Using a polar bond to flip: a follow up project.

In my earlier post on the topic, I discussed how inverting the polarity of the C-X bond from X=O to X=Be could flip the stereochemical course of the electrocyclic pericyclic reaction of a divinyl system. An obvious question would be: what happens at the half way stage, ie X=CH2? Well, here is the answer. divinylketon CH2 The reaction occurs in two stages (ωB97XD/6-311G(d,p)/SCRF=dichloromethane)[1] but overall is a concerted, albeit asynchronous, reaction. The initial stage is a conrotatory ring closure (as observed with X=O but opposite to X=Be), and reaching what we will call a HI (hidden intermediate). This HI clearly has zwitterionic character, and manifests its presence most obviously at IRC = -3.5 below. CH2CH2G The polarity of this HI is revealed by the dipole moment (6D) and molecular electrostatic potentials, below. The dipole vector goes from -ve to +ve, and the MEP clearly reveals the polarity below. cd7 C2-MEP This ionic HI however is not stable, and in the second stage of the reaction collapses to the neutral bicyclic hydrocarbon shown below. Overall, it amounts to a  2+2 cycloaddition, but with a very unusual pathway in which one C-C bond is very much formed before the other (which is how the reaction escapes the clutches of the Woodward-Hoffmann forbidden-ness). cd8 Why is all this worth this follow-up? Well, one can now start to “design” the reaction. All three carbon atoms with formal charges can be stabilised or destabilised with appropriate substituents. It should not be too difficult to stabilise out the HI into just an I(intermediate), or indeed to remove it from the profile. Nice perhaps for a group of students, who can partition up the substituents amongst themselves and discover if they have the desired effect. And would any of this tinkering change the stereochemical outcome?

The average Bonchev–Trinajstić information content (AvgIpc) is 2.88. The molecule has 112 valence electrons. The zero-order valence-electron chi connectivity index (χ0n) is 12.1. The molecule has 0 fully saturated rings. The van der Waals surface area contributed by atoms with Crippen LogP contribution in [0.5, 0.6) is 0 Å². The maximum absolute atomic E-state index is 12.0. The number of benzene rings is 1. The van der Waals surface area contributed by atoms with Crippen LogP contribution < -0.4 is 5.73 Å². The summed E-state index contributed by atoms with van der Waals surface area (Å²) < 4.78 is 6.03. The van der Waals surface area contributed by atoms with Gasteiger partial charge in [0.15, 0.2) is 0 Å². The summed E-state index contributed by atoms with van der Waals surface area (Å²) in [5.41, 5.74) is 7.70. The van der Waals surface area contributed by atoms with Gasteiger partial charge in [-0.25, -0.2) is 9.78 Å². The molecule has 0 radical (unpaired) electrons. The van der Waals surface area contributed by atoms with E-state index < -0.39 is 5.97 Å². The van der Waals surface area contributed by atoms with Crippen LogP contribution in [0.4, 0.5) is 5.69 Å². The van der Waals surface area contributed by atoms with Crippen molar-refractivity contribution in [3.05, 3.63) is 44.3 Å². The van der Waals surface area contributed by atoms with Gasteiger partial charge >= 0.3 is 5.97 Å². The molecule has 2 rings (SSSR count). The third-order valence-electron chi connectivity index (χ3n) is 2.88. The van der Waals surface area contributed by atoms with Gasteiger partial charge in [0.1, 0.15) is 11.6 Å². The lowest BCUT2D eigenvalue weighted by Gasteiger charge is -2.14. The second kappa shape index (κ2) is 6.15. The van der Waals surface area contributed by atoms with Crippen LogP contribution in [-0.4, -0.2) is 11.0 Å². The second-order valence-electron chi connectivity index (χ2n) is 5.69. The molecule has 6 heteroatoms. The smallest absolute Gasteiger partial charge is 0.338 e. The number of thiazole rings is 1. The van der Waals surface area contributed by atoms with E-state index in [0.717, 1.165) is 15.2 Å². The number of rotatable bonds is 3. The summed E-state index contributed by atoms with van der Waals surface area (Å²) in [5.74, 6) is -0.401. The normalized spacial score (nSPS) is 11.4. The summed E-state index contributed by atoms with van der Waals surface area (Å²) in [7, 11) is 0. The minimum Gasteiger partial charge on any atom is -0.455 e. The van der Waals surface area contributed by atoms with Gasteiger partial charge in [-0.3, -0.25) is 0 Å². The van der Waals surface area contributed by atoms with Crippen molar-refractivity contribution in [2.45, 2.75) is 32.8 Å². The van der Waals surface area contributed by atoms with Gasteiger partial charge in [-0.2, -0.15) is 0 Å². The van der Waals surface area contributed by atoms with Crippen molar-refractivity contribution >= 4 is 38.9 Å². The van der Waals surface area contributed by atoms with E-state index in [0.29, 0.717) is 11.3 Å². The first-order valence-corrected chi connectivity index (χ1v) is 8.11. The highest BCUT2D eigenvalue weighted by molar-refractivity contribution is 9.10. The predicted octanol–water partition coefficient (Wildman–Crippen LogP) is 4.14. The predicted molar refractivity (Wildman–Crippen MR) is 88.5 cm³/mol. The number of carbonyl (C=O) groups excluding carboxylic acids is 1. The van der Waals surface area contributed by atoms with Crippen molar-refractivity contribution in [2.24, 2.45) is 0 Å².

1. Henry S. Rzepa., "Gaussian Job Archive for C6H8", 2014.


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